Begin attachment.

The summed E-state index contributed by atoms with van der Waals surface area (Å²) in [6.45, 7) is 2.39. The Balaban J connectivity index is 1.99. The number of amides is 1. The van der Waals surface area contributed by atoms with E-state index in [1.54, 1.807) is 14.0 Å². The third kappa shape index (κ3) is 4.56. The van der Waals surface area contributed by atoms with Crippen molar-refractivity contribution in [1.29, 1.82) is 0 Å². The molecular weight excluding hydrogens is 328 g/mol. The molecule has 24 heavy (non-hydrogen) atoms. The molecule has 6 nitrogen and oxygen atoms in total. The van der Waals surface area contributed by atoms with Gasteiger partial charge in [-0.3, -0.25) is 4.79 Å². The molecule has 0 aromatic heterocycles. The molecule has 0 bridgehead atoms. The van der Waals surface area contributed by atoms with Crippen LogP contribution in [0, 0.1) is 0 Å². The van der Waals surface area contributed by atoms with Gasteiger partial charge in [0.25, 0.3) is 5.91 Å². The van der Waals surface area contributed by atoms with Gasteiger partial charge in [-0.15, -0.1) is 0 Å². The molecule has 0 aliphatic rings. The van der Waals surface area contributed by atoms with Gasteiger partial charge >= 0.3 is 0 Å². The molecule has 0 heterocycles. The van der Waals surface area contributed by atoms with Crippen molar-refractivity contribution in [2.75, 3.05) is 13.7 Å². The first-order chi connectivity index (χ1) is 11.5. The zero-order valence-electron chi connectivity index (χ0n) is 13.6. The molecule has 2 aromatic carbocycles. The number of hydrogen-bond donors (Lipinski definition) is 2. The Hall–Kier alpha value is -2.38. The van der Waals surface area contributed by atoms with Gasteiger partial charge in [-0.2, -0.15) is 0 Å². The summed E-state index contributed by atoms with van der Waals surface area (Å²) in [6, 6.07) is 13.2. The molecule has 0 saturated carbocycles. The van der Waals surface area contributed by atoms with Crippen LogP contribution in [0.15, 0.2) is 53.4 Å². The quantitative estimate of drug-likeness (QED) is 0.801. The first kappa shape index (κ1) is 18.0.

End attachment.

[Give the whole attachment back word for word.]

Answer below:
The summed E-state index contributed by atoms with van der Waals surface area (Å²) in [6.45, 7) is 2.39. The Balaban J connectivity index is 1.99. The number of amides is 1. The van der Waals surface area contributed by atoms with E-state index in [1.54, 1.807) is 14.0 Å². The third kappa shape index (κ3) is 4.56. The van der Waals surface area contributed by atoms with Crippen molar-refractivity contribution in [1.29, 1.82) is 0 Å². The molecular weight excluding hydrogens is 328 g/mol. The molecule has 24 heavy (non-hydrogen) atoms. The molecule has 6 nitrogen and oxygen atoms in total. The van der Waals surface area contributed by atoms with Gasteiger partial charge in [-0.3, -0.25) is 4.79 Å². The molecule has 0 aromatic heterocycles. The molecule has 0 bridgehead atoms. The van der Waals surface area contributed by atoms with Crippen LogP contribution in [0, 0.1) is 0 Å². The van der Waals surface area contributed by atoms with Gasteiger partial charge in [0.25, 0.3) is 5.91 Å². The van der Waals surface area contributed by atoms with Gasteiger partial charge in [-0.15, -0.1) is 0 Å². The molecule has 0 aliphatic rings. The van der Waals surface area contributed by atoms with Gasteiger partial charge >= 0.3 is 0 Å². The molecule has 0 heterocycles. The van der Waals surface area contributed by atoms with Crippen molar-refractivity contribution in [2.75, 3.05) is 13.7 Å². The first-order chi connectivity index (χ1) is 11.5. The zero-order valence-electron chi connectivity index (χ0n) is 13.6. The molecule has 2 aromatic carbocycles. The number of hydrogen-bond donors (Lipinski definition) is 2. The Hall–Kier alpha value is -2.38. The van der Waals surface area contributed by atoms with Gasteiger partial charge in [-0.2, -0.15) is 0 Å². The summed E-state index contributed by atoms with van der Waals surface area (Å²) in [6, 6.07) is 13.2. The molecule has 0 saturated carbocycles. The van der Waals surface area contributed by atoms with Crippen LogP contribution in [0.15, 0.2) is 53.4 Å². The quantitative estimate of drug-likeness (QED) is 0.801. The first kappa shape index (κ1) is 18.0.